Recipe Shorthand: A Slow Cook’s Solution to Fast Stir-Frying

March 07, 2013
By Holly Jennings

Recipe Shorthand


I am speed adverse. I cross-country ski rather than downhill, and close my eyes on roller coasters.


My sole sibling, Heather, loves speed and action. Take this loosely drawn-from-memory photo of a family white river rafting expedition in North Carolina. Whereas my sister as well as everyone else on the raft looks like their having the time of her life, I look tense, maybe a little terrified.

Drawing of rafting photo


After my first cooking session from The Breath of a Wok, the current DCCC pick, I realized I had to figure out a stratagem for dealing with the inherent speed of stir-frying, if I were to enjoy the ride. The quick-cooking of stir-frying is off the charts. It’s really, really, fast. If someone says they don’t have time to make a homemade dinner, they probably haven’t tried stir-frying.


A simple stir-fry may take fifteen or twenty minutes of prep time at most, and then perhaps a total of 2 to 3 minutes of cooking time. Ten seconds for the ginger, a minute or two for vegetables, maybe 30 seconds for the seasonings (soy sauce, Chinese rice wine, etc.), and boom, you’re done. Even the wok, made thin by design to conserve fuel, heats up incredibly fast.


Even though I had my mis-en-place in place for that first stir-fry session, an absolute necessity for this type of cooking, I still felt insecure about my ability to remember the order and timing of ingredients as they hit the wok.


Once the stir-fry gets going, there’s no time to refer back to the instructions in the book. By the time you return to the wok, your aromatics would be burnt.


The solution? A shorthand reference of the ingredients listed in the order in which they’re added to the wok, timing for each, and cooking temps. (Shown at the top of this post.) My handy cheat sheets take the pressure off, making speedy stir-frying exhilarating.


If you don’t thrive on speed, try making a cheat sheet of some sort, suited to how your brain works when cooking. This dead simple tactic may be enough to make stir-frying fun rather than frantic.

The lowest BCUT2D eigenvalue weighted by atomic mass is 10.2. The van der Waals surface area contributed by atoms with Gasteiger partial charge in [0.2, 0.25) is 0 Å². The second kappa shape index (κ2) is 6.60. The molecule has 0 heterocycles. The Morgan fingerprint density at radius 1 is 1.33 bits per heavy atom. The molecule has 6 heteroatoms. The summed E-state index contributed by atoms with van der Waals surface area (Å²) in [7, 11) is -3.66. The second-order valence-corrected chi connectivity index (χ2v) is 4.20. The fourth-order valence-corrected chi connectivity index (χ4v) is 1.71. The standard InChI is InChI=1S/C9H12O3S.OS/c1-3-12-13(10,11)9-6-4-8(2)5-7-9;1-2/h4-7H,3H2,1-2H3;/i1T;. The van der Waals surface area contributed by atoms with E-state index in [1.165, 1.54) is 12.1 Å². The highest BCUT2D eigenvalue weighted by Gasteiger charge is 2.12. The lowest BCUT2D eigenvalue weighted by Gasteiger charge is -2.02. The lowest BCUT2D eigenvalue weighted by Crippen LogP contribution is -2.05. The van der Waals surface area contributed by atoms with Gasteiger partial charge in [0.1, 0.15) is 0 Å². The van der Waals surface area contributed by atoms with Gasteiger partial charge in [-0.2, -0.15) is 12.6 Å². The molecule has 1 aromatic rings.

0 Comments to “Recipe Shorthand: A Slow Cook’s Solution to Fast Stir-Frying”

  1. Holly, this is a great suggestion. Other than the fact that my entire kitchen becomes engulfed in smoke, the necessity for speed is the most challenging part of stir-frying for me, also. I had the mise en place figured out, but hadn’t thought of the “flash card” idea – I love it!

  2. Great drawing Holly! I knew it was you!
    From your friendly speedy stir-fryer but definitely cross-country-skiing friend!
    Great tips.

  3. “Flash card” is right. It’s kind of like writing down the key words of a speech to keep you going. I hope this idea makes the process more fun for you. It definitely did for me. The other idea is to have a helper read the instructions out to you. I coerced Mike into doing that a few times.

  4. Thanks Deb! You are Cool Hand Luke with the wok. Mike actually did the drawing. He has more skill in that area than me. But he likes to be anonymous, you know. (And now I’ve blown his cover.) One day I’ll track down the photo, and add that to the posting.

  5. what a great idea Holly. I will try it tonight. thanks.

  6. I love the sketch! And your tips, Holly–perfect for nervous wokkers like me. (I feel like wok cooking is so simple that there’s no room for error; however whatever the kitchen task, I usually make errors. But this will help. : )

  7. I love your term–“nervous wokkers.” At tidy way to sum up wok cookers like us. I’m glad the shorthand idea may be of help.


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